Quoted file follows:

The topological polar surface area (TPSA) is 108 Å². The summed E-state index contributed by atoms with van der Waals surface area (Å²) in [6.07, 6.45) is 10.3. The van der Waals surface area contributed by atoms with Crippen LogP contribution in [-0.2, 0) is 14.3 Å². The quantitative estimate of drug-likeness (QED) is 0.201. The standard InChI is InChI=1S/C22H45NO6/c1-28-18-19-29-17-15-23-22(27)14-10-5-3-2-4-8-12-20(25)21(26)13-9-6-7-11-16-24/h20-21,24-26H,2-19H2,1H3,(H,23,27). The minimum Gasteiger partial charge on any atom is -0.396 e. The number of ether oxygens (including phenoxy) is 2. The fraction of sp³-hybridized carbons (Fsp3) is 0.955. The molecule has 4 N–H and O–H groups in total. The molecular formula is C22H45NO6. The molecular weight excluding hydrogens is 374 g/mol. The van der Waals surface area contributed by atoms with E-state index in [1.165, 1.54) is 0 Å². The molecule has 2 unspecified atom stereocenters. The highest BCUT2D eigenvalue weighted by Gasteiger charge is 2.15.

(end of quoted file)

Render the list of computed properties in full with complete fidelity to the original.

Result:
The topological polar surface area (TPSA) is 108 Å². The summed E-state index contributed by atoms with van der Waals surface area (Å²) in [6.07, 6.45) is 10.3. The van der Waals surface area contributed by atoms with Crippen LogP contribution in [-0.2, 0) is 14.3 Å². The quantitative estimate of drug-likeness (QED) is 0.201. The standard InChI is InChI=1S/C22H45NO6/c1-28-18-19-29-17-15-23-22(27)14-10-5-3-2-4-8-12-20(25)21(26)13-9-6-7-11-16-24/h20-21,24-26H,2-19H2,1H3,(H,23,27). The minimum Gasteiger partial charge on any atom is -0.396 e. The number of ether oxygens (including phenoxy) is 2. The fraction of sp³-hybridized carbons (Fsp3) is 0.955. The molecule has 4 N–H and O–H groups in total. The molecular formula is C22H45NO6. The molecular weight excluding hydrogens is 374 g/mol. The van der Waals surface area contributed by atoms with E-state index in [1.165, 1.54) is 0 Å². The molecule has 2 unspecified atom stereocenters. The highest BCUT2D eigenvalue weighted by Gasteiger charge is 2.15.